"We know that children whose families use corporal punishment are more likely to develop anxiety, depression, behavior problems, and other mental health problems, but many people don't think about spanking as a form of violence," said Katie A. McLaughlin, director of the Stress & Development Lab in the Department of Psychology, and the senior researcher on the study which was published Friday in the journal Child Development. "In this study, we wanted to examine whether there was an impact of spanking at a neurobiological level, in terms of how the brain is developing."

You can read the entire study here, but the gist is that kids' brain activity was measured using an MRI machine as they reacted to photos of actors displaying "fearful" and "neutral" faces. What researchers found was that kids who had been spanked had similar brain neural responses to fearful faces as kids who had been abused.

"There were no regions of the brain where activation to fearful relative to neutral faces differed between children who were abused and children who were spanked," the authors wrote in a statement.

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Images courtesy of John Scully, Walden University, Ingrid Scully
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Since March of 2020, over 29 million Americans have been diagnosed with COVID-19, according to the CDC. Over 540,000 have died in the United States as this unprecedented pandemic has swept the globe. And yet, by the end of 2020, it looked like science was winning: vaccines had been developed.

In celebration of the power of science we spoke to three people: an individual, a medical provider, and a vaccine scientist about how vaccines have impacted them throughout their lives. Here are their answers:

John Scully, 79, resident of Florida

Photo courtesy of John Scully

When John Scully was born, America was in the midst of an epidemic: tens of thousands of children in the United States were falling ill with paralytic poliomyelitis — otherwise known as polio, a disease that attacks the central nervous system and often leaves its victims partially or fully paralyzed.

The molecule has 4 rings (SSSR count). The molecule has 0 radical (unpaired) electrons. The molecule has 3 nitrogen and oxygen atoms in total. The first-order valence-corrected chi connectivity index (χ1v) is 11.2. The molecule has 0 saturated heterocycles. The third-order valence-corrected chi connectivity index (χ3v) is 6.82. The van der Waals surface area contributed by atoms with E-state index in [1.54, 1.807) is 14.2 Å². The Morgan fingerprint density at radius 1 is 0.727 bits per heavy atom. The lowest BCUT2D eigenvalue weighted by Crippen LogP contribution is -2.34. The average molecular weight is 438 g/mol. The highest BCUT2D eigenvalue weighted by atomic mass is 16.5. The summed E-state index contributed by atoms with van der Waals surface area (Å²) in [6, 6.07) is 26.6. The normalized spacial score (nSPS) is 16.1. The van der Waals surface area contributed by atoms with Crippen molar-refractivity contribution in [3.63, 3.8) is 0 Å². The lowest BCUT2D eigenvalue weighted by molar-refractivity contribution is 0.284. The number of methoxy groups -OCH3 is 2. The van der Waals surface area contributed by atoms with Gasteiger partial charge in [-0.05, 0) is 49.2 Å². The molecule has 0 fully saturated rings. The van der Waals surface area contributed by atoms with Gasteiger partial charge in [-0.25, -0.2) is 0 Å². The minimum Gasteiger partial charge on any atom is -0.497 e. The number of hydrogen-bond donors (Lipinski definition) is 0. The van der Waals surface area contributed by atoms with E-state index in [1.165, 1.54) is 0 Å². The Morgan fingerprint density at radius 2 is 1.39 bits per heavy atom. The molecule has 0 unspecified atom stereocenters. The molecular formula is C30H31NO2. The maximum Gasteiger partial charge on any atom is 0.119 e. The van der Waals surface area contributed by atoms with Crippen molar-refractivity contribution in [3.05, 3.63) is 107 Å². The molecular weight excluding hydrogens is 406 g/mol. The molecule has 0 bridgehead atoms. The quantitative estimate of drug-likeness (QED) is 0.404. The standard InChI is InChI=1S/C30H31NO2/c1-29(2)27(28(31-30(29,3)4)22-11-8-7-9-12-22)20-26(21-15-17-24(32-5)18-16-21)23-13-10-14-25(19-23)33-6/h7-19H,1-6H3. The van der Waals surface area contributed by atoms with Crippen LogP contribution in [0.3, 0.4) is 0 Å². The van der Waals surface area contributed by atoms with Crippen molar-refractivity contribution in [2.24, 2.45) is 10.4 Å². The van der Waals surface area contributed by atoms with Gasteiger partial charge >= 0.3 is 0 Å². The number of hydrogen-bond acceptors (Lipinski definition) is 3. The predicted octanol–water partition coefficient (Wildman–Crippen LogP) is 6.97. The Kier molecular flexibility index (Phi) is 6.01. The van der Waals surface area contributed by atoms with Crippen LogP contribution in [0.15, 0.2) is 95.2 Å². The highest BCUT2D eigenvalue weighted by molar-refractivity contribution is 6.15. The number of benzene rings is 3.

"As kids, we were all afraid of getting polio," he says, "because if you got polio, you could end up in the dreaded iron lung and we were all terrified of those." Iron lungs were respirators that enclosed most of a person's body; people with severe cases often would end up in these respirators as they fought for their lives.

John remembers going to see matinee showings of cowboy movies on Saturdays and, before the movie, shorts would run. "Usually they showed the news," he says, "but I just remember seeing this one clip warning us about polio and it just showed all these kids in iron lungs." If kids survived the iron lung, they'd often come back to school on crutches, in leg braces, or in wheelchairs.

"We all tried to be really careful in the summer — or, as we called it back then, 'polio season,''" John says. This was because every year around Memorial Day, major outbreaks would begin to emerge and they'd spike sometime around August. People weren't really sure how the disease spread at the time, but many believed it traveled through the water. There was no cure — and every child was susceptible to getting sick with it.

"We couldn't swim in hot weather," he remembers, "and the municipal outdoor pool would close down in August."

Then, in 1954 clinical trials began for Dr. Jonas Salk's vaccine against polio and within a year, his vaccine was announced safe. "I got that vaccine at school," John says. Within two years, U.S. polio cases had dropped 85-95 percent — even before a second vaccine was developed by Dr. Albert Sabin in the 1960s. "I remember how much better things got after the vaccines came out. They changed everything," John says.